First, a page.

Palavras-chaves: Infecção pelo HIV. SIDA. Doença neurológica. Terapia anti-retroviral altamente ativa. Brasil.
Neurological diseases occur frequently in individuals infected with human immunodeficiency virus type 1 (HIV-1) and significantly affect their functional capacity, quality of life and survival14 18.
Early in the AIDS epidemic, neurological manifestations were reported in 31% to 70% of all HIV1-infected patients19 33. Since the highly active antiretroviral therapy (HAART) has emerged however, multiple studies confirm a decrease in the incidence, as well as a change in the presentation of central nervous system (CNS) opportunistic infections and HIV associated dementia (HAD) in industrialized countries7 11 15 16 20 21 26 30 36 37.
The impact of HAART on the HIV-associated neurological disorders in developing countries still remains unclear. Limited access to antiretroviral therapy in addition to specific social-epidemiological conditions may produce a different picture compared with the United States and Europe 2 24 27 39 .
In Brazil, a public health program was implemented in 1996 and provides free treatment to approximately 141,000 Brazilians with HIV infection13 34. The effectiveness of the program has already been demonstrated in the reduction of AIDS related death27 34 and in a significant decline of certain opportunistic infections12. Particularly in the field of neurological disease, however, there is limited information available. Most of the reports concerning the epidemiology of HIV/AIDS neurological disorders in Brazil were published prior to combined antiretroviral therapy3 6 25 28 29 38.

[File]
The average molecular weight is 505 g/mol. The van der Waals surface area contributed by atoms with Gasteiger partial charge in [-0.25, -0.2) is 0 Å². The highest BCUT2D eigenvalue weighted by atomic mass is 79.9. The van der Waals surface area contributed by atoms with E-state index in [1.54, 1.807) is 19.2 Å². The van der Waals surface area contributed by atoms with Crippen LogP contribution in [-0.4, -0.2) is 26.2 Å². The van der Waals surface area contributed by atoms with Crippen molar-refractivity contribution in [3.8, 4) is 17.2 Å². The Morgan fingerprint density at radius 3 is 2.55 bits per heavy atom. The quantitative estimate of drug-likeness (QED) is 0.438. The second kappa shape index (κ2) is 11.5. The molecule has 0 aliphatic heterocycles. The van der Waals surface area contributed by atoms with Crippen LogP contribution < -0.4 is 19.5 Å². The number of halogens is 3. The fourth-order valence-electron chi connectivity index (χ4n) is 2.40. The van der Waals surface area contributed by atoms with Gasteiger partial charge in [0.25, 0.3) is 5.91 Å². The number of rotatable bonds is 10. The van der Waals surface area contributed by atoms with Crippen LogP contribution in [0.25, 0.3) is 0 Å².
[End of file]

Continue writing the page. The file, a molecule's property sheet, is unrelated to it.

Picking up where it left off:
In this study, we determined the frequency of neurological disorders in an AIDS reference center in Brazil in the era of HAART, described the spectrum of its main etiologies and assessed the relationship between neurological diseases and antiretroviral therapy.
MATERIAL AND METHODS
This cross-sectional study was conducted in a public reference infectious disease hospital, Hospital Eduardo de Menezes (HEM), the main tertiary hospital for HIV/AIDS patients in the metropolitan area of Belo Horizonte (2.8 million inhabitants), Brazil, during the period of February, 1999 to March, 2000.
Patients. All adult HIV1-infected individuals admitted were evaluated for current neurological manifestations and/or previous AIDS-defining neurological diagnosis. Neurological manifestations were defined as the presence of any altered state of consciousness, cognitive abnormalities, motor and/or sensitivity disturbances, behavior disorders, ataxia and dizziness, cranial nervous deficit, seizures or headaches other than primary. AIDS-defining neurological diagnoses were defined according to the Centers for Disease Control, CDC/93 criteria4.